My wife Lisa and I initiated a 3 year non-invasive moose population study in the Northern Range of Yellowstone National Park and adjacent Custer-Gallatin National Forest in 2013. The goal of the study was to use non-invasively collected DNA to estimate population size and parameters of the northern Yellowstone moose. With advances in genetic technology, our collaborating geneticists at the University of Minnesota Duluth are able to extract DNA from epithelial cells on the surface of moose pellets (feces) and determine an individual’s genetic identity and gender. Technicians at the Smithsonian Conservation Biology Institute in Front Royal, Virginia analyze the concentration of pregnancy hormones form those pellets that we know are from female moose and can tell us if the moose is pregnant. Based on pellet volume we are also able to differentiate between 3 age classes of moose (calf, yearling and adult). We plug all this information into computerized capture/recapture models and we can generate fairly accurate estimates of population size and rates of population increase and survival.
Because DNA can quickly denature on the surface of moose pellets, the best time to collect them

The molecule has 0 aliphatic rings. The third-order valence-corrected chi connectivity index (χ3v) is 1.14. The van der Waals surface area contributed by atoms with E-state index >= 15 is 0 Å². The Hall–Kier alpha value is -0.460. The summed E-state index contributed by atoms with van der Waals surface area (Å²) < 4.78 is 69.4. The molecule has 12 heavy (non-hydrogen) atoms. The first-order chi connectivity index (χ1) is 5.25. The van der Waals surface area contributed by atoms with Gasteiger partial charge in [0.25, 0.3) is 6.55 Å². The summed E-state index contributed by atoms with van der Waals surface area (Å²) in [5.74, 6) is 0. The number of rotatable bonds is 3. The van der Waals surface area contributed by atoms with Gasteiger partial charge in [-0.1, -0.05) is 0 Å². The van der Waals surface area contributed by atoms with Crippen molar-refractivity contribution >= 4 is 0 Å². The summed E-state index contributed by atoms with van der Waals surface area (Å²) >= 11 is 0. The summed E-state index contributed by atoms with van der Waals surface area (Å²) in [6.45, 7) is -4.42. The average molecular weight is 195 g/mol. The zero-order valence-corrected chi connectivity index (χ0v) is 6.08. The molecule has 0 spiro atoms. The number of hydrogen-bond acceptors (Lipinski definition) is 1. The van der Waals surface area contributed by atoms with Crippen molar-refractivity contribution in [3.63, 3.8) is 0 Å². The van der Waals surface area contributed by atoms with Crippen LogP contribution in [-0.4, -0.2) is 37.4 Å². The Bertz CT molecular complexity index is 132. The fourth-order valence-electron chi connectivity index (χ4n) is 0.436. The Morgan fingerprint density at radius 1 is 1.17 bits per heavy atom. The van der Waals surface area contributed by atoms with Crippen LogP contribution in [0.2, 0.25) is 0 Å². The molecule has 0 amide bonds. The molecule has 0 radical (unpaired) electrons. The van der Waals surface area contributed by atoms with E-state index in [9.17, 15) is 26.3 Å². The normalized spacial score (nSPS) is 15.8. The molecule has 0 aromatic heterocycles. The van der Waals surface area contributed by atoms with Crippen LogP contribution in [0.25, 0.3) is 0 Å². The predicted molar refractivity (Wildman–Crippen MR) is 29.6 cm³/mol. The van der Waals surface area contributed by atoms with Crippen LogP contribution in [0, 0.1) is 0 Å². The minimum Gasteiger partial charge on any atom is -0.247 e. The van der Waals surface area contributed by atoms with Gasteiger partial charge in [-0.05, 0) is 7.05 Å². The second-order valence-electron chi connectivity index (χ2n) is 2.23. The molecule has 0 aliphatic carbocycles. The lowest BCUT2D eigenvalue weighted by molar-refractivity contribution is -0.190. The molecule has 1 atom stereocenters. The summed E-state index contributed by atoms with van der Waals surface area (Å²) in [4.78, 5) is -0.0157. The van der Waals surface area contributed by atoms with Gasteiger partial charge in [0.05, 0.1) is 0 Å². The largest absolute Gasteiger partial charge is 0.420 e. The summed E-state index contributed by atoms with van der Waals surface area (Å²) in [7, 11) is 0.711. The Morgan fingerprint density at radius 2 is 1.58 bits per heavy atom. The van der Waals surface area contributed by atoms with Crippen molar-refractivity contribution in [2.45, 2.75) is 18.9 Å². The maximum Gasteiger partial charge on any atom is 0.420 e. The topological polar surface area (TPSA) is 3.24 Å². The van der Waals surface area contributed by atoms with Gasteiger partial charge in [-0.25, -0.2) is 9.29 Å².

is the winter when they are frozen and remain so until lab analysis. Lisa and I, with the help of some volunteers, constitute the field crew that systematically surveys every stream drainage in northern Yellowstone National Park that are known to hold wintering moose or winter moose habitat for pellet samples. Since we need to cover almost 1,000 miles between the two of us each winter we need to use the most efficient mode of snow travel that is permitted in the Park – Skis! For two months each winter (December 15-January 15 and the month of April) we scour drainages that contain both willow and adjacent mature conifer forest (the most important wintering habitat for northern Yellowstone moose) for fresh moose tracks. Tracks are followed until we find pellets, pellets are collected, and then we move onto the next track.
The gear we choose needs to be light but durable as we are in the field for at least 25 days of each month. We prefer Garmont Excursion boots (Now Scott Excursions), Black Diamond Traverse ski poles, Madshus Annum and Epoch skis, and Altai Hok skis. All skis are mounted with Voile 3-pin bindings. The Madshus skis are used primarily when the days are long, the snow is deep, and we are carrying heavy loads for multi-day trips. The Hoks are our secret weapon for when snow conditions are variable and some hiking is required or when the vegetation is so thick that navigating with long skis is impossible. The Hoks have been especially useful when we have conducted field work on Isle Royale, MI where much of the moose habitat is a tangle of balsam fir and white cedar……… More on our research in posts to come!
Why are there no dedicated organisations that focus on conserving the Yellowstone moose?